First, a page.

Our enemies’ situation is such that they are seeking salvation in adventures. The crisis has become extremely acute even in America. Germany is in no position to make the payments imposed on her by the peace treaty. France is poor, a state bankrupt who hopes to put off bankruptcy with Germany’s aid. But they can get nothing out of Germany, because they can’t lay hands on capital. Only the working class can do that, and it will do it not in order to pay France but in order to fight against her. In Poland the Pilsudski clique hopes, by annexing the Ukraine to Poland to plunder her and use her resources to compensate for the ruined state of Poland. That is why it is supporting and sustaining the gangs which are attacking the Ukraine. While striving for peace we must all the time take care that we are in a position to fight.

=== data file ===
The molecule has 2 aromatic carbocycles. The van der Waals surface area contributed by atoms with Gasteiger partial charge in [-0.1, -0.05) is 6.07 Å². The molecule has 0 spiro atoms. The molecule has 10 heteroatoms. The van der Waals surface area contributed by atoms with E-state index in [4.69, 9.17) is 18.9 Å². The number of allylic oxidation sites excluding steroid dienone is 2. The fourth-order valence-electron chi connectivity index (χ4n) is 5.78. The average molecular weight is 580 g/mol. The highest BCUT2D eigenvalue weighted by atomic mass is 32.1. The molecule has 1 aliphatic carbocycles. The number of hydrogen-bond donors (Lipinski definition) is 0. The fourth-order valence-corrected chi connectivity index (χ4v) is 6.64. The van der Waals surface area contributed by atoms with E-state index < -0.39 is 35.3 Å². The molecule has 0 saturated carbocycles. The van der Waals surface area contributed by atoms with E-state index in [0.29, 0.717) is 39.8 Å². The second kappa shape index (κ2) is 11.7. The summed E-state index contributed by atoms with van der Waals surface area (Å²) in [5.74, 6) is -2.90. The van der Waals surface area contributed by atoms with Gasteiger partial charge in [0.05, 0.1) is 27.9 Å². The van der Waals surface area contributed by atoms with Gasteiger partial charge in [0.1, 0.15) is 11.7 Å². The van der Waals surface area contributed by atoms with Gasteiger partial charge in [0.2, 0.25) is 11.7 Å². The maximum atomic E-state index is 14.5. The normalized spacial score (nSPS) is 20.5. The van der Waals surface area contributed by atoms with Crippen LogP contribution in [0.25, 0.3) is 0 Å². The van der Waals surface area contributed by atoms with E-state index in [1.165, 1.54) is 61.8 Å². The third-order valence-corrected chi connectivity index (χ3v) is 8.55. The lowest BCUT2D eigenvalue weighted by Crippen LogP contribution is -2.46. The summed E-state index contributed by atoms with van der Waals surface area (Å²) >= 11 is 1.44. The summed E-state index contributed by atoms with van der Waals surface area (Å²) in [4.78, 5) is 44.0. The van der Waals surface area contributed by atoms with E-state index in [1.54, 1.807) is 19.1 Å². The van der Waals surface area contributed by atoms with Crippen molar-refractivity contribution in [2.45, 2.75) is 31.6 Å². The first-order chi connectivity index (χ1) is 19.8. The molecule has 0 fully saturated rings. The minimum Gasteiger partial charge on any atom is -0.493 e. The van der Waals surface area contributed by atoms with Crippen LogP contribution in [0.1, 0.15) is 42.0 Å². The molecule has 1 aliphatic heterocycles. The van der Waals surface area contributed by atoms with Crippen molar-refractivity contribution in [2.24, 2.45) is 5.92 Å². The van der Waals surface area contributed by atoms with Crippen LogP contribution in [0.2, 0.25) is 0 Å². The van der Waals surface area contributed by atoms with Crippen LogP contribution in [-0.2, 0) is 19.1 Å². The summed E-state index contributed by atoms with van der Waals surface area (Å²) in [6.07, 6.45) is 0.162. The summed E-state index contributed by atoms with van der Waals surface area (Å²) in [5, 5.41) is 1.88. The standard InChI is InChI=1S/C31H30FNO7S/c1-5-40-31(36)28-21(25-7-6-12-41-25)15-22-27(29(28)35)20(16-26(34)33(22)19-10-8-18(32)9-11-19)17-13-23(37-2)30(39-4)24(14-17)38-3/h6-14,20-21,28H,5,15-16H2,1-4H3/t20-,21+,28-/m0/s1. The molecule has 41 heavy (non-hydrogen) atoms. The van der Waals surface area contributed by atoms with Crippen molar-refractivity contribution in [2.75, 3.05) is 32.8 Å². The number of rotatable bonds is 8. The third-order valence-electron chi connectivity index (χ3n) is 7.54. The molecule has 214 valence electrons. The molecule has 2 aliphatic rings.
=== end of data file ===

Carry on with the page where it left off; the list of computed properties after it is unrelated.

We need to prepare ourselves through military training and political education. In Tsarist Russia our peasants were cannon-fodder for war. And so long as war did not require a more intellectual type of soldier, our army performed miracles, in the hands of commanders like Suvorov and others. It became weaker in proportion as individuality and initiative came to be required of the soldier. Our peasants could not provide that sort of individual fighting man. The task of promoting the peasant’s general development is an urgent one. Agitation among the peasants must always have a direct, practical, down-to-earth, so to speak, point of departure. The worker is much more capable of grasping abstractions. He is capable of going into battle for a Soviet Germany, understanding the unity of interests of the workers of the whole world. The mass of the peasantry are not capable of doing that. We observed this in the civil war. Only when Denikin approached Kursk did the peasant of Kursk Province realise what was coming towards him. He had to see with his own eyes that the landlords and kulaks were coming, and were starting to take the land away from him, before he would agree that the time had arrived to hit back. The deserters in Kursk Province then began to report for duty, partly under the pressure of the public opinion of the Kursk peasantry. That is the peasant’s weakness. After events have given him a fright, he is able to show tenacity and courage. A commander has to reckon with this mentality of the peasant, especially in our army, which must be based on the consciousness of all its fighters. And it is necessary that every peasant shall understand our policy of concessions, our defensive line.